Berlin-based fave and international darling Molly Nilsson is back with her seventh and newest album Imaginations. The Swedish singer takes her newly optimistic and dreamy sounds on an Imagine Summer Tour around Europe with The Beat Escape and hits Berlin on Monday, July 24 at Internet Explorer and Sunday, July 30 at Marina di Neukölln.
So what is the concept behind Imaginations?
I like to name my albums something of what I ask the universe. I really wanted to ask for myself and for the whole world to have more imagination. It’s all about questioning reality and how it’s served to you. It’s very easy to keep focusing on negativity because it’s just kind of what the system wants you to do. So I’m trying to share the feeling of optimism and how right now things feel really turbulent.
What was it like for you to work on an optimistic record?
The creative work, it’s just fun. It’s just what I want to be doing always. But I think this album was maybe the one I struggled the most with: there was a lot of frustration in it and in the whole process, because I felt like it took me so long to make it and I am very sort of restless. At some point, even before the album was out, I decided to start working on a new album just to move on. I think it’s very much of an album that’s taking me in a new direction and I don’t really know where this direction is going to end up, where this will lead me. But it’s a very exciting thing because it’s very much like this year, I feel it’s changing a lot of things that I was taking for granted or we are taking for granted. So it’s very exciting.
At the same time, the songs of your album are quite melancholic and nostalgic, but still not sad. It’s retro and modern at the same time, and it’s also very dreamy. Can you tell us more about your universe?
I make the music that I would like to listen to for myself and I think for me, the music, all the songs that I’ve made make me really happy. Sometimes if I record music and I find that a song is just a little bit too sad, I just can’t record it. It just doesn’t interest me, sad things, because I always wanted it to be something fun. If I’m thinking about something tough I always throw a joke in there because there always has to be something that breaks the feeling. So I try to always work with contrast which is what I like the most.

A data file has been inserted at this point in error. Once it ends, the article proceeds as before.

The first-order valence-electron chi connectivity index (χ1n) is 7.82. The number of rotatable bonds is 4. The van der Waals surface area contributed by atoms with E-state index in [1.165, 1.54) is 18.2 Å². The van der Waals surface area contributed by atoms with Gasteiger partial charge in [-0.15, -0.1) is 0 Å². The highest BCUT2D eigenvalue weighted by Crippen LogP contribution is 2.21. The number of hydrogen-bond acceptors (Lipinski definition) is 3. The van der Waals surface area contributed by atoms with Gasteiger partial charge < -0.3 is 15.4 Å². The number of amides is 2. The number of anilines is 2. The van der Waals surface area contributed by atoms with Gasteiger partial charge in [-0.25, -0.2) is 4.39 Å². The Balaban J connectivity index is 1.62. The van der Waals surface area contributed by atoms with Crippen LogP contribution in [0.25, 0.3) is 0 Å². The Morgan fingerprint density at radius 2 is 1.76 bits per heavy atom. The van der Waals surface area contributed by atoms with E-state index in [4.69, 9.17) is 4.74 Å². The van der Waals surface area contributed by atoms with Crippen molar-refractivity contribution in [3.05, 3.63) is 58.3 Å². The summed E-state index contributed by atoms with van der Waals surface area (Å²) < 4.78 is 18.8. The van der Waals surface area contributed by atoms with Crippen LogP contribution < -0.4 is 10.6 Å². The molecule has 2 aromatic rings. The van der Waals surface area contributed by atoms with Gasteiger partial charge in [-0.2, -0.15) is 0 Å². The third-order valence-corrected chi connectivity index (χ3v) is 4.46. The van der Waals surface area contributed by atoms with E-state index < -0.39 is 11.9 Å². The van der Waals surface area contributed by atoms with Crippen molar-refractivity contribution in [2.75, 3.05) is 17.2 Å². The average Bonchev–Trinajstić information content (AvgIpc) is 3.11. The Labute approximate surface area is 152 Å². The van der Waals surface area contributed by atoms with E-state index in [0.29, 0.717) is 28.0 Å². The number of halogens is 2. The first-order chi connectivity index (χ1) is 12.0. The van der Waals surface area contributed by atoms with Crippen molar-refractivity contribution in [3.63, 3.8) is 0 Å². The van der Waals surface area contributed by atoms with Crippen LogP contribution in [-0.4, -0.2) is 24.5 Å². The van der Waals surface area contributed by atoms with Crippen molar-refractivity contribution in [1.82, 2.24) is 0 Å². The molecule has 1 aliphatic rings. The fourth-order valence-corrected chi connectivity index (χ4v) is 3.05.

Do you see your work as political?
I always saw myself as sort of an outsider and an underdog, which is very interesting when you then become a little bit more successful, because suddenly you start feeling like “maybe I’m an overdog”, maybe “I’m an insider now”, or maybe this is how people see me. So it’s a question of identity. But I do think, my way, my approach, and the whole DIY, being outside of the system and against the establishment, is a political thing.
You never talk about Sweden, your homeland. Do you miss it or is Berlin the place?
I don’t really miss anything. Even If I leave Berlin, I don’t miss Berlin much. But Berlin is definitely my home by now. I grew up in one city, in Stockholm, but then I think I also in a way grew up in Berlin as an adult. It’s were I’ve had my entire adult life. If I would say something about Berlin, its reputation or personality, I would say it’s a tough person, but who’s very friendly. I really like that, that there is something subversive about the personality of Berlin, like a protest. That’s something I really appreciate.
Your concerts are known to be very intimate. What is on your mind when you are all alone on stage? How would you describe your relationship with your fans?
In a way, I find that I’m very much there and in another way, I find that I’m not there. It’s kind of like I’m dreaming. I really enjoy the meeting: being on stage and looking out, meeting the eyes of other people and having the feeling that there is something very intimate although in this sort of big space with lots of people. It makes me really proud of humanity.